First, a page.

During much of my time in prison camp I was part of what I believe must have been one of the war’s most efficient escape organizations. That our biggest job ended in tragedy—the barbarous murder of 50 of my friends—I never will forget, and I can only console myself with the knowledge that the escape was planned perfectly and that nothing we left undone cost those lives.
Inside his second-floor corner office at Queen’s Park one afternoon last week, it was business as usual for Ontario Premier Mike Harris. Through the window came the raucous cries of several hundred striking teachers on the front lawn below, protesting against his Conservative government’s recent education legislation.By MARY JANIGAN, ANTHONY WILSON-SMITH
Toiling in his workshop overlooking the blue waters of Burrard Inlet in Burnaby, B.C., Bob Sterne seems safely insulated from the hurly-burly of the world's equity markets. Fibreglass moulds for the radio-controlled model sailboats he builds for a living are stacked against a wall and a workbench is covered with tools.
The Ajax-Pickering minor peewee Raiders were working on breakout drills—three slick passes from a defenceman, to a winger and then the centreman, in order to launch an offensive attack. For the young hockey players, practising at a suburban arena east of Toronto one evening last week, executing the breakout was as simple as adding one plus two.
They may not be as famous as Atwood or Munro or Richler, but for their loyal (and growing) legions of fans, Canada’s authors of fiction for young people are stars in their own right. The best of them—writers such as Kit Pearson, Martha Brooks and James Heneghan—are experts in remembering what many adults have forgotten: what it feels like to be a child.By JOHN BEMROSE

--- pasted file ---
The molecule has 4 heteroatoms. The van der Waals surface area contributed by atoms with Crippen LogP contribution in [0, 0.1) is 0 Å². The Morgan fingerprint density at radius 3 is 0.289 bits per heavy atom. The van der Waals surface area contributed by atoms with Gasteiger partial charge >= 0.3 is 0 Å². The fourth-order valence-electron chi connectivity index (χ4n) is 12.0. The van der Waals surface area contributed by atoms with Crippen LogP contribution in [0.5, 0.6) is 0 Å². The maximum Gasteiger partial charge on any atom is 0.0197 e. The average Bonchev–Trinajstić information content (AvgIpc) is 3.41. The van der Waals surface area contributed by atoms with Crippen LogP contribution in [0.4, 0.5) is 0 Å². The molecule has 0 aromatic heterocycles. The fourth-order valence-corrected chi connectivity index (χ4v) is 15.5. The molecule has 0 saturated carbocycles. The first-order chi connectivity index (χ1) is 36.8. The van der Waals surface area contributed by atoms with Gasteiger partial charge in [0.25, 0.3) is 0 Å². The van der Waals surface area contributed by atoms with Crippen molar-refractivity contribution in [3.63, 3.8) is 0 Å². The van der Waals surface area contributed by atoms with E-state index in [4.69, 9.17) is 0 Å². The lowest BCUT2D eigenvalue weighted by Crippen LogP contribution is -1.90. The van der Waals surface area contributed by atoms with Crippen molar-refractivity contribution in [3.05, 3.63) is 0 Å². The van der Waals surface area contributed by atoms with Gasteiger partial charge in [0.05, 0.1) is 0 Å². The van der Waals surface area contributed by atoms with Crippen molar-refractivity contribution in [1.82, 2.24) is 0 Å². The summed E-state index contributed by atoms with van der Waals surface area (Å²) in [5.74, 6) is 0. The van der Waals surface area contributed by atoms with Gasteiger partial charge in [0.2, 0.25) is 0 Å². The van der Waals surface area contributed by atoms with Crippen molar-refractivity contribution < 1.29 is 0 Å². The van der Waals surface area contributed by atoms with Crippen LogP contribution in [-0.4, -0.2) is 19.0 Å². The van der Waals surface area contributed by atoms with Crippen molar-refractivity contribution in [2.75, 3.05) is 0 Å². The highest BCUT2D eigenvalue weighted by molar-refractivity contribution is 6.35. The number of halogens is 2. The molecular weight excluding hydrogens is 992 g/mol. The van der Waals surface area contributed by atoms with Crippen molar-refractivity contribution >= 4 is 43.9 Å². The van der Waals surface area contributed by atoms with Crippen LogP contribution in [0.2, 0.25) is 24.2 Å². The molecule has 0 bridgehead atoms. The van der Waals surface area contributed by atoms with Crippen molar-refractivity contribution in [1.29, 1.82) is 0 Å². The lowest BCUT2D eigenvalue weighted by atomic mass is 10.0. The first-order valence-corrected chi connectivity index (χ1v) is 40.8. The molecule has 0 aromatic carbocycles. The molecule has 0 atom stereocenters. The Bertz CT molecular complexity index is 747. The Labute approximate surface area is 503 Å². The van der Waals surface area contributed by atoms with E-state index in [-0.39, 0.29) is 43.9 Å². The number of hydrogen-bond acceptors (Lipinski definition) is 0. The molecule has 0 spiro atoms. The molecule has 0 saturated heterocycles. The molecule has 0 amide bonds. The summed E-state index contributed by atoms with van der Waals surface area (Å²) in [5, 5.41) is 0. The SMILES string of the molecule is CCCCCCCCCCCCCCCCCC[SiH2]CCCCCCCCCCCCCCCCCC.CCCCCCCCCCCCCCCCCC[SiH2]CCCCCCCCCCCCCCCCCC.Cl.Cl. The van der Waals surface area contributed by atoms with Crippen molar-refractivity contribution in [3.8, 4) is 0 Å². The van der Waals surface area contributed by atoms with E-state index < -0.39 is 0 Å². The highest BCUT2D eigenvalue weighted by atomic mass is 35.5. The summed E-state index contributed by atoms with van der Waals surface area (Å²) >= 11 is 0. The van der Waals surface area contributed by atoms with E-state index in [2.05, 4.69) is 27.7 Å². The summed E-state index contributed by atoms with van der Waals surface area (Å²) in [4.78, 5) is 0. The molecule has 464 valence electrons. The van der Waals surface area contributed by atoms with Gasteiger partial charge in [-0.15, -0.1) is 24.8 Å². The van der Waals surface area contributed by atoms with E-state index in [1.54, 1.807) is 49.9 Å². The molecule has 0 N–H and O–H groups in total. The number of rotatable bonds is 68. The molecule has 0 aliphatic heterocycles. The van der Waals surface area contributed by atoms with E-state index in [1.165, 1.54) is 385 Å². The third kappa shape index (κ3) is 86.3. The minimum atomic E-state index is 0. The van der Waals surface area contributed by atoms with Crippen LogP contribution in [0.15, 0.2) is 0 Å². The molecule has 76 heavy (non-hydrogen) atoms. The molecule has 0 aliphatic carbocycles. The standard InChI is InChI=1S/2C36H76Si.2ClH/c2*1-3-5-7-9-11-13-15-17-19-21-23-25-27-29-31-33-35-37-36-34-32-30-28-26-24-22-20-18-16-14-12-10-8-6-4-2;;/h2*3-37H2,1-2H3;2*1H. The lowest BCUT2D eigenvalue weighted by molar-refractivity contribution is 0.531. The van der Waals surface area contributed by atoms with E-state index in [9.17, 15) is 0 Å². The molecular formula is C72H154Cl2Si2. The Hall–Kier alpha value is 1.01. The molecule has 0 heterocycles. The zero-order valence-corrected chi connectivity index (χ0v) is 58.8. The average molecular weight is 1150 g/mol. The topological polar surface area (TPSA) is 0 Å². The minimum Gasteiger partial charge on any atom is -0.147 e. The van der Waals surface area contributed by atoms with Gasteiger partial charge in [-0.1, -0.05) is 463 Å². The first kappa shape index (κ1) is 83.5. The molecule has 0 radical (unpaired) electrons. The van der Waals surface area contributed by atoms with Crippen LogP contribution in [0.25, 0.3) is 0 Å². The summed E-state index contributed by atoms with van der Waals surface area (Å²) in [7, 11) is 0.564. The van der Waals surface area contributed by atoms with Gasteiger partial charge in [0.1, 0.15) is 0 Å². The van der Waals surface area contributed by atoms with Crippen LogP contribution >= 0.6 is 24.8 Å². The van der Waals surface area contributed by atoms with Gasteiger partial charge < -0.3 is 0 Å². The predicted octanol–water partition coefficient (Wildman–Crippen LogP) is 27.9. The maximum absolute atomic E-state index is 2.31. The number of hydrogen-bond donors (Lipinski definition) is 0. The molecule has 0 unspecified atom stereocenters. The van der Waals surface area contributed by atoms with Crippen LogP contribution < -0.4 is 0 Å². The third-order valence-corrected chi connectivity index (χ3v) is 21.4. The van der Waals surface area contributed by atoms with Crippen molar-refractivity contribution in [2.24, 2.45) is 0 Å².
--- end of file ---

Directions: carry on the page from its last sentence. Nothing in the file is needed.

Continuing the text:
Getting up early to watch the Saturday morning cartoons has been a childhood ritual for successive TV generations. In the early days of the tube, a pantheon of animated actors, including Bugs Bunny, Donald Duck, Wile E. Coyote, Spider Man and Mighty Mouse, offered action, yuks and even doses of subversive humor—durable qualities that ensured that many of those characters still turn up regularly on television.By NORA UNDERWOOD
The qualities that make for a good book are generally the same whether the work is intended for young children, adolescents or adults. Language that instantly grabs readers or gently draws them in, characters that are quietly believable or delightfully outrageous, a plot that subtly poses as many questions as it answers—all those elements are as necessary for a simple picture book as for adult fiction.
If 1997 has not quite been an annus horribilis for Burnaby, B.C.’s Simon Fraser University, neither has it been one of the 32-year-old school’s better seasons. Not even close. For months, the news coming from SFU’s hilltop campus had nothing to do with scholarship, and everything to do with sex and scandal.By CHRIS WOOD
The best place from which to gauge the impact of Chinese President Jiang Zemin’s visit to Washington last week was not the White House, where Jiang and President Bill Clinton went mano a mano over the contentious issue of human rights. And it was not outside in Lafayette Park, where Tibetans, Chinese dissidents and others gathered to chant and pray and denounce Jiang’s policies.By ANDREW PHILLIPS
As a nutritionist, I found the articles interesting and reasonably balanced (“Eating right,” Cover, Oct. 27). Your articles raise fat as the prime culprit for obesity, and for good reason. But for many frustrated dieters, watching their scales and eating low-fat/nofat food, fat-intake reduction has not solved their problem.
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